|USS Louisville (SSN-724)|
The crew of USS Louisville
|Namesake:||The City of Louisville, Kentucky|
|Awarded:||11 February 1982|
|Builder:||General Dynamics Electric Boat|
|Laid down:||24 September 1984|
|Launched:||14 December 1985|
|Commissioned:||8 November 1986|
|Motto:||Best of the Breed|
|Status:||in active service, as of 2021[update]|
|Class & type:||Los Angeles-class submarine|
5,789 long tons (5,882 t) light|
6,185 long tons (6,284 t) full
396 long tons (402 t) dead
|Length:||110.3 m (361 ft 11 in)|
|Beam:||10 m (32 ft 10 in)|
|Draft:||9.4 m (30 ft 10 in)|
|Propulsion:||S6G nuclear reactor|
Surfaced:20 knots (23 mph; 37 km/h)
|Complement:||12 officers; 20 chiefs; 130 enlisted men|
|Sensors and |
|BQQ-5 passive SONAR, BQS-15 detecting and ranging SONAR, WLR-8 fire control RADAR receiver, WLR-9 acoustic receiver for detection of active search SONAR and acoustic homing torpedoes, BRD-7 radio direction finder|
|Armament:||4 × 21 in (533 mm) bow tubes, 10 Mk48 ADCAP torpedo reloads, Tomahawk land attack missile block 3 SLCM range 1,700 nautical miles (3,100 km), Harpoon anti–surface ship missile range 70 nautical miles (130 km), mine laying Mk67 mobile Mk60 captor mines|
USS Louisville (SSN-724), a Los Angeles-class submarine, is the fourth ship of the United States Navy to be named for Louisville, Kentucky. The contract to build her was awarded to the Electric Boat Division of General Dynamics Corporation in Groton, Connecticut on 11 February 1982 and her keel was laid down on 24 September 1984. She was launched on 14 December 1985 sponsored by Mrs. Kinnaird McKee, and commissioned on 8 November 1986 with Captain Charles E. Ellis in command.
Louisville serves as a trials platform for the prototype BQQ-10 ARCI sonars, which incorporate off-the-shelf computer components, allowing easy introduction of modular upgrades.
Stations and deployments
Louisville transited the Panama Canal in January 1987 to make her home base at Naval Base Point Loma in San Diego as a part of COMSUBRON11.
During her stay at San Diego, Louisville conducted several WestPac tours. During her 1988-89 WestPac Louisville visited Korea, Japan, Thailand, the Philippines and Guam.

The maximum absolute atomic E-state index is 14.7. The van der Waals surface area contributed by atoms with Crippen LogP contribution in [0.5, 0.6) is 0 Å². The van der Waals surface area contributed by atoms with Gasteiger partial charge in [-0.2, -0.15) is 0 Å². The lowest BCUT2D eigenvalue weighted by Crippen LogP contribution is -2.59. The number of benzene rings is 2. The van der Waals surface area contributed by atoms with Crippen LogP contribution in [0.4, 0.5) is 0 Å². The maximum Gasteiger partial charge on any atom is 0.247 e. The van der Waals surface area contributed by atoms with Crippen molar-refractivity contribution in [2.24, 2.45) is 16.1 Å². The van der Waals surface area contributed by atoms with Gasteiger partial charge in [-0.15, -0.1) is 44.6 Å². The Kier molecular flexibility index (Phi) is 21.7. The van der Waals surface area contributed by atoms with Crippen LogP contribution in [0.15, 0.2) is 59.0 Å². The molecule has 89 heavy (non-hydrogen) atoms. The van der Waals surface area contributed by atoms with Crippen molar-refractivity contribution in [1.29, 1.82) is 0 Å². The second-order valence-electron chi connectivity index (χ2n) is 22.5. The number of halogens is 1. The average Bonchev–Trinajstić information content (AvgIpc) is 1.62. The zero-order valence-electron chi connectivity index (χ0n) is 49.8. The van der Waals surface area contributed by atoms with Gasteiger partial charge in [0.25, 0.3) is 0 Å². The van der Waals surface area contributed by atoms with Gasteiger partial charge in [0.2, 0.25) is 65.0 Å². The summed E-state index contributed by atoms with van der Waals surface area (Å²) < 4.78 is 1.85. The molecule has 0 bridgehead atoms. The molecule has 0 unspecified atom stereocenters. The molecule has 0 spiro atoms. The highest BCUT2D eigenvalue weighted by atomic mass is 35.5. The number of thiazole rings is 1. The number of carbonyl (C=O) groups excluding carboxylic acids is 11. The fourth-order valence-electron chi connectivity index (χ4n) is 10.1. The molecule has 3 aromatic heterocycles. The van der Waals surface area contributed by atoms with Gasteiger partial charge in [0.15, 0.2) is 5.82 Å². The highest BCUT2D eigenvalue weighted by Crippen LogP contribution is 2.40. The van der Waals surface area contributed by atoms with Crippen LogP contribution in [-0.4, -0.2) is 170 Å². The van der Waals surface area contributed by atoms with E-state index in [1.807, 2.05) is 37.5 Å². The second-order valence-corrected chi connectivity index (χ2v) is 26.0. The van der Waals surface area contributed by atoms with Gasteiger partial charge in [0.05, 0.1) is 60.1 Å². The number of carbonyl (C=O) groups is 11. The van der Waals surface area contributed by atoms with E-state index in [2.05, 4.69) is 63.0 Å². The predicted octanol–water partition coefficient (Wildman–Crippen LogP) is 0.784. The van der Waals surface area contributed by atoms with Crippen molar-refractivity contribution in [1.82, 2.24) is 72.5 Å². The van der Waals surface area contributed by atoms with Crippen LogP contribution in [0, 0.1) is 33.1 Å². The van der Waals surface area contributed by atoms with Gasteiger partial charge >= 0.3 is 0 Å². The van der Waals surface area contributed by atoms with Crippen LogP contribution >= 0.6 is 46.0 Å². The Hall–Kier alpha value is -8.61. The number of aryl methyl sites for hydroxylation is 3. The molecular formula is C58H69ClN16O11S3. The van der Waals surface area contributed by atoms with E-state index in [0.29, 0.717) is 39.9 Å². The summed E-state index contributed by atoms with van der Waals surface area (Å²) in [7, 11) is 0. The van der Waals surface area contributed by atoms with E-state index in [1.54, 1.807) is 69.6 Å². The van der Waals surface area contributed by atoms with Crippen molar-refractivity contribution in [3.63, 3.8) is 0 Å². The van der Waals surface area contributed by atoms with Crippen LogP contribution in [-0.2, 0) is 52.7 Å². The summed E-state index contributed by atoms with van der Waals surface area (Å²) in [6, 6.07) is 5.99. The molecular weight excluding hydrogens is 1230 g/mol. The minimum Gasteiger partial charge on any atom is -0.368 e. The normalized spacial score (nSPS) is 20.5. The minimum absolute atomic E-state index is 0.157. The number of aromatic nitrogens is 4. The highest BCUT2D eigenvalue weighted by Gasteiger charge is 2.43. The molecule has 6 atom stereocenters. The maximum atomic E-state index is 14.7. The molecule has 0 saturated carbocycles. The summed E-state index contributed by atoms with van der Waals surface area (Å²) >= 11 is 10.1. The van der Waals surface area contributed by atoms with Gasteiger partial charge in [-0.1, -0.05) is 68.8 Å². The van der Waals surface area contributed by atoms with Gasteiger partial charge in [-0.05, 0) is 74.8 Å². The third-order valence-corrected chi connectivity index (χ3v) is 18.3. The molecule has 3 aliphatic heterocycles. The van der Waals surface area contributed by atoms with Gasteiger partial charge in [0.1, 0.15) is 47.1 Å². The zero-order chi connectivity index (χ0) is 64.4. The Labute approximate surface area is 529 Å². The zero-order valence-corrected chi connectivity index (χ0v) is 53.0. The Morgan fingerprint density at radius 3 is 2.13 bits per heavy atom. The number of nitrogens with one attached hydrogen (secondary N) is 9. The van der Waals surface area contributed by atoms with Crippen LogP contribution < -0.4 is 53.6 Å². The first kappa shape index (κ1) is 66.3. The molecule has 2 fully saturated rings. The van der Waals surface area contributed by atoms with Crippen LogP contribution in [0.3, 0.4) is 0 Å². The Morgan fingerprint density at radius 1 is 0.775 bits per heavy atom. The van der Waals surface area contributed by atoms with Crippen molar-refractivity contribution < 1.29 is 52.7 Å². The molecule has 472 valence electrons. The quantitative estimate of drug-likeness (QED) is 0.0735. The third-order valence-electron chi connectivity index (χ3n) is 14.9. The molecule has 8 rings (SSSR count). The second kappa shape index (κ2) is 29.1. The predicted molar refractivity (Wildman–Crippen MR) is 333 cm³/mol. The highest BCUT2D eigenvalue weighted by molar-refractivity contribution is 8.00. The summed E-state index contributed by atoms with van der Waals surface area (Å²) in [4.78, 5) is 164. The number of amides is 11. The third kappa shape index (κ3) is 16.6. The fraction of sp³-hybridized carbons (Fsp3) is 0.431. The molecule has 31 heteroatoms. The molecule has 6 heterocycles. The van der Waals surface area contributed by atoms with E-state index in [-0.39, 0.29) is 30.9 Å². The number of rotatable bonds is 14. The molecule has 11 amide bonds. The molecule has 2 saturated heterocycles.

In January and February 1991, as Operation Desert Storm began, Louisville carried out the first war patrol conducted by an American submarine since World War II. The patrol began with a 14,000-mile submerged, high-speed transit across the Pacific Ocean and Indian Ocean to the Red Sea. Shortly after noon on 19 January, she launched Tomahawk cruise missiles against targets in Iraq, becoming the first submarine to launch Tomahawks in combat, as well as having fired the first warshot of Desert Storm. For this war patrol, Louisville was awarded the Navy Unit Commendation.
In July 1992 Louisville became the first attack submarine to work up and deploy with a carrier battle group in the Pacific.
Currently stationed at Pearl Harbor, Hawaii.
In 2003, Louisville participated in Operation Iraqi Freedom, launching 16 Tomahawk missiles from the Red Sea against targets in Iraq. Her deployment was extended to eight and a half months in support of the campaign. She was awarded the Navy Unit Commendation for her role in the operation.
Louisville completed an extensive overhaul in Portsmouth, NH at the end of 2008. She returned to her homeport of Pearl Harbor in the spring of 2009 as a part of CSS-3.
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It was deemed that the Desert Storm patrol did not meet the requirements for the crew to wear the "combat patrol" pin of WWII